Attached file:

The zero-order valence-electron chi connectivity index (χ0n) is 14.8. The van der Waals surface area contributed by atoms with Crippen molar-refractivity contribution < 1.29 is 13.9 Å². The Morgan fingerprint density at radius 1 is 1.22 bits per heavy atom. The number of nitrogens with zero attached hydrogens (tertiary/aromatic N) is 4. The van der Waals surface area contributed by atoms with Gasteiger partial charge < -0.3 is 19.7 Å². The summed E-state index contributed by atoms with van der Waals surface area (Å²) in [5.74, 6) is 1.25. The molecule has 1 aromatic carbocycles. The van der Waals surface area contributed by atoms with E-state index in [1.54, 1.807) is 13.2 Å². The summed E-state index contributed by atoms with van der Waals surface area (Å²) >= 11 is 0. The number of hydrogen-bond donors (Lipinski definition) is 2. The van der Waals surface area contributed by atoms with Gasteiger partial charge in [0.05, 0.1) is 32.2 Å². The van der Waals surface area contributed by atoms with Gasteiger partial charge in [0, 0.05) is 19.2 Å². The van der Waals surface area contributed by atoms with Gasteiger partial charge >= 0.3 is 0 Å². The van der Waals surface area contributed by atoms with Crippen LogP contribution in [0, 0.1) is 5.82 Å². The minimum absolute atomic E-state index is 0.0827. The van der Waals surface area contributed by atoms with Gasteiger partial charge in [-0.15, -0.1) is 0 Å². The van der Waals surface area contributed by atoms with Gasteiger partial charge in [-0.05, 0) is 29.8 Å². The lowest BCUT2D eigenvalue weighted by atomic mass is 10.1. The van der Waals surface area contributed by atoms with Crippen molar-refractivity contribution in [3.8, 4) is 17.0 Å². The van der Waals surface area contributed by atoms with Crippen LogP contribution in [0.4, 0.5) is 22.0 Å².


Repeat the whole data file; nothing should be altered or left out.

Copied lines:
The zero-order valence-electron chi connectivity index (χ0n) is 14.8. The van der Waals surface area contributed by atoms with Crippen molar-refractivity contribution < 1.29 is 13.9 Å². The Morgan fingerprint density at radius 1 is 1.22 bits per heavy atom. The number of nitrogens with zero attached hydrogens (tertiary/aromatic N) is 4. The van der Waals surface area contributed by atoms with Gasteiger partial charge < -0.3 is 19.7 Å². The summed E-state index contributed by atoms with van der Waals surface area (Å²) in [5.74, 6) is 1.25. The molecule has 1 aromatic carbocycles. The van der Waals surface area contributed by atoms with E-state index in [1.54, 1.807) is 13.2 Å². The summed E-state index contributed by atoms with van der Waals surface area (Å²) >= 11 is 0. The number of hydrogen-bond donors (Lipinski definition) is 2. The van der Waals surface area contributed by atoms with Gasteiger partial charge in [0.05, 0.1) is 32.2 Å². The van der Waals surface area contributed by atoms with Gasteiger partial charge in [0, 0.05) is 19.2 Å². The van der Waals surface area contributed by atoms with Gasteiger partial charge >= 0.3 is 0 Å². The van der Waals surface area contributed by atoms with Crippen LogP contribution in [0, 0.1) is 5.82 Å². The minimum absolute atomic E-state index is 0.0827. The van der Waals surface area contributed by atoms with Gasteiger partial charge in [-0.15, -0.1) is 0 Å². The van der Waals surface area contributed by atoms with Gasteiger partial charge in [-0.05, 0) is 29.8 Å². The lowest BCUT2D eigenvalue weighted by atomic mass is 10.1. The van der Waals surface area contributed by atoms with Crippen molar-refractivity contribution in [3.8, 4) is 17.0 Å². The van der Waals surface area contributed by atoms with Crippen LogP contribution in [0.4, 0.5) is 22.0 Å².